Introduction: Mountain Gorillas and their Naming
Mountain gorillas are one of the two subspecies of the eastern gorilla, and they are a critically endangered species found only in the highlands of central Africa, specifically in the Virunga Mountains and Bwindi Impenetrable National Park. The naming of this subspecies is an interesting topic, as it holds a significant place in the history of gorilla taxonomy and conservation. In this article, we will explore the geographic distribution, taxonomic classification, physical characteristics, naming convention, and the origin of the name “gorilla” and how it relates to the naming of mountain gorillas.
Geographic Distribution of Mountain Gorillas
Mountain gorillas are only found in the high altitude forests of the Virunga Massif, which is shared between Rwanda, Uganda, and the Democratic Republic of Congo (DRC), and the Bwindi Impenetrable National Park in Uganda. This distribution is limited to an area of about 448 square miles, which is a small fraction of the total range of the eastern gorilla subspecies.
Taxonomic Classification of Mountain Gorillas
The scientific classification of mountain gorillas is as follows: Kingdom: Animalia, Phylum: Chordata, Class: Mammalia, Order: Primates, Suborder: Haplorhini, Infraorder: Simiiformes, Family: Hominidae, Genus: Gorilla, Species: Gorilla beringei, Subspecies: Gorilla beringei beringei (mountain gorilla), Gorilla beringei graueri (eastern lowland gorilla).
Physical Characteristics of Mountain Gorillas
Mountain gorillas are the largest primates on earth, with males weighing up to 440 pounds and females weighing up to 220 pounds. They have dense, long black hair that protects them from the cold and rain in their high altitude habitat. Unlike the eastern lowland gorillas, mountain gorillas have longer hair on their bodies and thicker fur on their backs, which is due to the colder climate of their habitat.
Gorilla Naming Convention: Latin and Vernacular
The scientific naming of organisms follows the binomial nomenclature system, which uses Latin words to describe the genus and species of an organism. Vernacular names, on the other hand, are commonly used names in a specific language. While scientific names remain the same across the world, vernacular names can vary depending on the language of the region.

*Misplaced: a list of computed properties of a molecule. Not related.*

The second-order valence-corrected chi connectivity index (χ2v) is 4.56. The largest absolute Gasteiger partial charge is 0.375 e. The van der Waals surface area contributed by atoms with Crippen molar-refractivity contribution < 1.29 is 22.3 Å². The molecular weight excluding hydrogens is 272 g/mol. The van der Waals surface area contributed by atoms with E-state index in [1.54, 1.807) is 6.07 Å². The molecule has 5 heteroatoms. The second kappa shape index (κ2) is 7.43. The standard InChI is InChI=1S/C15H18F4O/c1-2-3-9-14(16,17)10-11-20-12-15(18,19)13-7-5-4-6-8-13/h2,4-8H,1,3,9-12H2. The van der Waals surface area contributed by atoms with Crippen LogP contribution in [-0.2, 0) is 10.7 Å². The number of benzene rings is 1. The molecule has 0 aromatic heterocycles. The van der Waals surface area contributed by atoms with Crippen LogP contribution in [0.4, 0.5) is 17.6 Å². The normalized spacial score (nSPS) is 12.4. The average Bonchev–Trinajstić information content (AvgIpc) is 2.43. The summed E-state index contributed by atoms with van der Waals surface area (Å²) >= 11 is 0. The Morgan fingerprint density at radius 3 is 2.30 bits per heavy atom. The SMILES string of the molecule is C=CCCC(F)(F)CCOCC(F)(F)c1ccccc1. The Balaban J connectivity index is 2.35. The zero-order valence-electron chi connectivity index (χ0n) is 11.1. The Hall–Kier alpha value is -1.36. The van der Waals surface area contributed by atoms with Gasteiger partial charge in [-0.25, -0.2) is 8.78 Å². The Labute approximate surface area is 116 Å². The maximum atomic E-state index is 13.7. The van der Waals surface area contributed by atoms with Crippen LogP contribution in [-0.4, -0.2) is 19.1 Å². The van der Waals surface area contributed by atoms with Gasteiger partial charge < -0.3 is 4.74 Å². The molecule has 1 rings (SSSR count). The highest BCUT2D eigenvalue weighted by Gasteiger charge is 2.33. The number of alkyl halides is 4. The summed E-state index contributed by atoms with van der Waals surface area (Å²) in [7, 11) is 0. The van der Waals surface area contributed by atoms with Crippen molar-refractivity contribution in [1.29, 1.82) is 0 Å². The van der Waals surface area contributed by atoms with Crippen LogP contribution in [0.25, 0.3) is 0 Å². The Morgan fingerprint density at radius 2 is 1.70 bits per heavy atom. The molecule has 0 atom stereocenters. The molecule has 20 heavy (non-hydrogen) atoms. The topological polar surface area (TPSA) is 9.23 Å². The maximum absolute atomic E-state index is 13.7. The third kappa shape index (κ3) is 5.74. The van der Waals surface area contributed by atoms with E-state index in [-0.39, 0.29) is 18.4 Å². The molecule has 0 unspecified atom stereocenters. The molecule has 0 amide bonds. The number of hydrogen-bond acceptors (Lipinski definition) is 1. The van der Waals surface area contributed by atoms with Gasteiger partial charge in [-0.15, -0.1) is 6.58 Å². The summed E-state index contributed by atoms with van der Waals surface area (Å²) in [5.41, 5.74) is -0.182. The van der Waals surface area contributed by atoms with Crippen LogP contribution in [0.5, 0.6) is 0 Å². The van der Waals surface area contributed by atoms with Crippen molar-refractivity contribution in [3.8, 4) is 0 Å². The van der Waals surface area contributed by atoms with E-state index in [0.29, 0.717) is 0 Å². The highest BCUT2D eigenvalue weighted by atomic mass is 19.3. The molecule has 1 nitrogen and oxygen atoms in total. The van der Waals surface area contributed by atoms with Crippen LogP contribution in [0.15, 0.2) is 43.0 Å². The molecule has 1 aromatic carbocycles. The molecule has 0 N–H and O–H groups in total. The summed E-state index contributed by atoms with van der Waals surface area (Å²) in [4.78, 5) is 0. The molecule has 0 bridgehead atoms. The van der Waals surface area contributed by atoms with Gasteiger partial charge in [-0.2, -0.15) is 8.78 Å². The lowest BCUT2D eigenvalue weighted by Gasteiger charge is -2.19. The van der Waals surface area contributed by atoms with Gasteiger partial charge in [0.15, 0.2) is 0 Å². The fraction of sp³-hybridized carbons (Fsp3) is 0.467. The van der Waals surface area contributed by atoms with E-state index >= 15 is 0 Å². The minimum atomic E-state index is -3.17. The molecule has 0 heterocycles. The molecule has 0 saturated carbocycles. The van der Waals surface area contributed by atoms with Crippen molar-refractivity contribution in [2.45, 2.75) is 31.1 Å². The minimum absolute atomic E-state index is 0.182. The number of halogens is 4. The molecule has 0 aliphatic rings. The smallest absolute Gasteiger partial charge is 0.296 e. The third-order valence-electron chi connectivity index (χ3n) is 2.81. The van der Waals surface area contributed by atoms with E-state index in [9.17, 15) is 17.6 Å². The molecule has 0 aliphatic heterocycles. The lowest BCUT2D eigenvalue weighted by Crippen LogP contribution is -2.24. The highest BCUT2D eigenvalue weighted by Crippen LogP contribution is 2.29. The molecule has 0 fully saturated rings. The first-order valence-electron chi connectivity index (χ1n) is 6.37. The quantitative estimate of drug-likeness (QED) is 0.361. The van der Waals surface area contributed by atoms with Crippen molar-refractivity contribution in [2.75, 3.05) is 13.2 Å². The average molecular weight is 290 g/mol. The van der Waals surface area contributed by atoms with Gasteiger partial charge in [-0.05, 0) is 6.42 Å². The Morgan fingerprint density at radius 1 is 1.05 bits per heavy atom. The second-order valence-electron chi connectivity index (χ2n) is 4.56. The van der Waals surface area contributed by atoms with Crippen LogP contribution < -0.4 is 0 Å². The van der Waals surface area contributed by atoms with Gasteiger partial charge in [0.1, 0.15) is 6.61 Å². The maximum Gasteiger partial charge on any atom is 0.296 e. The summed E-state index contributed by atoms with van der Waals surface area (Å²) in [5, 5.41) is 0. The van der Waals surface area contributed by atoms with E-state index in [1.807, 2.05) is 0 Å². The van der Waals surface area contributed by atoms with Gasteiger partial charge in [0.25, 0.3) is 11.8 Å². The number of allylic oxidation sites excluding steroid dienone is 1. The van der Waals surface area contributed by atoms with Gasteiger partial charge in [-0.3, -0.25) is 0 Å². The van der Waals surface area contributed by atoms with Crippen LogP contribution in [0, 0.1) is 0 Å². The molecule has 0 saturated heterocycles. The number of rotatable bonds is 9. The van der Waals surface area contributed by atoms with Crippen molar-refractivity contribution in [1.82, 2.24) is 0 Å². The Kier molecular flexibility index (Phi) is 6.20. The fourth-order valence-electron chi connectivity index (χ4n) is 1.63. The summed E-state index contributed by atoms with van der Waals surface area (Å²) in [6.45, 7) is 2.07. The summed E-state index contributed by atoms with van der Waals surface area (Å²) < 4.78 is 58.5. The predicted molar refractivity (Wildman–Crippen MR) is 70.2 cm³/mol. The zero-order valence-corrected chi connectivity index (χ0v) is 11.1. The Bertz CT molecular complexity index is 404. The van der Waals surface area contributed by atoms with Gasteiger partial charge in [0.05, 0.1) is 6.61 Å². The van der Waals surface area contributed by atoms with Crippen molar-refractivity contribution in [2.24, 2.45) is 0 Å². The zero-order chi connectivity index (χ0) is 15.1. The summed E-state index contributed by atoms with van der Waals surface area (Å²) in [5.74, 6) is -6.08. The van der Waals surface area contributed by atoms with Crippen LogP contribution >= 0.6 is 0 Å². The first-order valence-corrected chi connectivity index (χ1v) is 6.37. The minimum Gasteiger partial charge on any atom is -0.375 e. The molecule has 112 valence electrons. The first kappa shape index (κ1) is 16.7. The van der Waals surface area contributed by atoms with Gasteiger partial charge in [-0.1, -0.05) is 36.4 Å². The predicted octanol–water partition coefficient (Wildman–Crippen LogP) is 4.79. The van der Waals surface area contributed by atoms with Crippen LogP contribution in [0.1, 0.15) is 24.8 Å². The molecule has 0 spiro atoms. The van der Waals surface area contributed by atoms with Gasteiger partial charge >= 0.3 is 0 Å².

The Origin of “Gorilla”
The word “gorilla” is believed to have originated from the Greek word “Gorillai,” which means “tribe of hairy women.” This term was used by ancient Greek explorers to describe the wild and hairy creatures they encountered during their travels, which were likely chimpanzees or baboons. Later, in the 19th century, when Europeans began to encounter gorillas in central Africa, they applied the name “gorilla” to this new, unknown species.
The Naming of Mountain Gorillas
The naming of mountain gorillas is a reflection of the scientific and cultural influences of the time. In 1902, the German naturalist Paul Matschie named the subspecies “Gorilla beringei” after the explorer Carl von Beringe who collected the first specimens in the Virunga Mountains. In 1925, the American naturalist Harold Jefferson Coolidge Jr. named the subspecies “Gorilla berengei berengei” to distinguish it from the eastern lowland gorilla subspecies, “Gorilla berengei graueri.”
The Role of Conservation in Gorilla Naming
Conservation efforts for mountain gorillas began in the 1960s, when the population was estimated to be around 250 individuals. The naming of mountain gorillas plays a crucial role in conservation efforts, as it can raise public awareness and promote conservation efforts. In 2020, there were around 1,063 mountain gorillas left in the wild, and their survival depends on ongoing conservation efforts.
Conclusion: Why Mountain Gorillas are Named as Such
Mountain gorillas are named after their habitat, the Virunga Mountains, and the explorer Carl von Beringe who collected the first specimens. The naming convention follows the binomial nomenclature system, using Latin words to describe the genus and species of the organism. Conservation efforts for mountain gorillas have played a significant role in raising public awareness about their endangered status, and their survival depends on ongoing conservation efforts.